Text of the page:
Waiting to be Discovered…

I have a real fondness for television shows that focus on discovering the diamond in the rough. Whether this is an item in your grandparents’ attic or an unassuming bloke with a voice of gold. These shows stir something in me in regards to redemption and restoration. Obviously it is not just me because these shows are packing our stations and our binging sessions.

  • Why are we so drawn to this?
  • What makes these shows compelling?

I think a major part of it is that each of us imagines that all that needs to happen for happiness, success, and ‘life to the fullest’ is to be discovered. If only we hit the reality show lottery, then we’d be an overnight sensation; a diamond in the rough! Is this truly reality? Will we ever be discovered?

  • What if we were to recognize that we were ‘discovered’ long ago?!?
  • How would our lives look if we lived as though the ‘discovery’ has already happened?

I’m convinced that each of us has, indeed, been discovered. Faith is built upon this assumption. Abraham Heschel wrote a wonderful book (one of many) titled: “G_d in Search of Man” — this book helps illuminate the idea of G_d’s pursuit and ultimately G_d’s ‘discovering’ us! Now what?

  • Once discovered…then what?
    • What’s our next step?
    • Where do we go now?
  • What’s the role of the one that discovered us?

I’d imagine if I were ‘discovered’ by a talent scout…I’d probably become their disciple and shape my decisions, actions, and words upon their recommendations and guidance. This would be obvious…a ‘no-brainer.’ Yet this is so far from where most of us go when it comes to our obedience and movements in G_d and faith.

  • Why?

Does it effect anything when we believe we ‘deserve’ to not just be ‘discovered’ but also that we are entitled to happiness, success, and life to the fullest. I also believe these things to be true but I believe they require our work & dedication and then we sit back and wait to reap the rewards of our pricelessness.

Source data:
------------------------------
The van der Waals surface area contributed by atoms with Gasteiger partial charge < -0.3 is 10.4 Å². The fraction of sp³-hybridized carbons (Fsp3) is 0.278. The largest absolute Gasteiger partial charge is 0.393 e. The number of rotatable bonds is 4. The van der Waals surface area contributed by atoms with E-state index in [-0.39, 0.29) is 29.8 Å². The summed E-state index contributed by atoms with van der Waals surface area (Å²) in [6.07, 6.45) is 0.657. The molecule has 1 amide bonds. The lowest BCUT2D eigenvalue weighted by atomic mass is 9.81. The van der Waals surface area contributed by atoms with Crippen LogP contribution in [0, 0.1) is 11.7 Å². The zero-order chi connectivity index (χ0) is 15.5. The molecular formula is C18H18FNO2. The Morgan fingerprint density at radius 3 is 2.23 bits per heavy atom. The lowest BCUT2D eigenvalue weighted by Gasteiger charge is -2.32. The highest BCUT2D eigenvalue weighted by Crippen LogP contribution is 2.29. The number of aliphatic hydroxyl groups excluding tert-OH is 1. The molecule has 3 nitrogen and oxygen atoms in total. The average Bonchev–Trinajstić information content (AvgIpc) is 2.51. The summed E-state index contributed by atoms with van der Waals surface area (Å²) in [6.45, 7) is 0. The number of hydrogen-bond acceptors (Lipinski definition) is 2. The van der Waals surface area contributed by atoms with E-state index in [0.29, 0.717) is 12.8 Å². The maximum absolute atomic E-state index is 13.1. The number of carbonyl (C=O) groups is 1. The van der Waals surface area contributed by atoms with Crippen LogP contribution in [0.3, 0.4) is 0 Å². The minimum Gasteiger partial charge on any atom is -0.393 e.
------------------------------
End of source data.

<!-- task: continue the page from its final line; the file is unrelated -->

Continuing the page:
• How have we gotten here?

In many ways the church has become the friend or family member that tells you you’re an amazing singer while closing the bathroom door to avoid hearing you perform. It’s not that the talent isn’t there but rather it needs to be honed, refined, disciplined. But we shy away from these hard truths in order not to hurt feelings and to maintain power.

  • Sometimes I wonder if we are holding out for a better scout!

The current ‘scout’ will require too much change, too much work, too much improvement. An internal, eternal, moral rollercoaster that shaping us into our ‘sensation’!

Sometimes it’s easier to just watch vicariously through the TV in comfort of our pajamas and ice-cream bowls.

We’ve been discovered – Now what are we going to do?

Discipleship — Dedication — Devotion

Whose Inscription?

There is a great moment in the gospel narrative when Jesus is asked a question that many of his fellow Jews wrestled with. Israel was in a strange situation, being in Jerusalem yet in many ways still feeling the pains of exile because of Rome’s oppressive rule. Israel enjoyed few freedoms beyond their Temple practices, often being forced to contribute to a system that revered other gods, goddesses, and idols belonging to Rome and their fellow conquered nations. Though Rome relented and allowed Israel to abstain from offering a “pinch of incense” as they entered each city gate (a way to honor the gods of that city), they were still expected to pay a tribute tax to Caesar. This tax was complicated for Israel; Rome—and Caesar himself—proclaimed Caesar’s role as a deity.

The religious leaders of Jesus’s day debated the virtues or evils that were inherent in the very giving of the tribute tax. On one hand it kept things peaceful (Jeremiah 29:4-7), but on the other, it was counter to their sensibilities of the shema (Deuteronomy 6:4) and the Ten Commands (especially Exodus 20:3). These new exiles were left to debate, wrestle with, and find a way forward in paying a tribute to Caesar.

This is the setting for the scene in Mark 12:13-16. It is interesting to note that the two groups sent to trap Jesus were Herodians (who had every reason to keep Rome happy) and the Pharisees (who were most likely against paying a pagan leader tribute). They assumed their trap to be foolproof because Jesus would ultimately have to choose a side.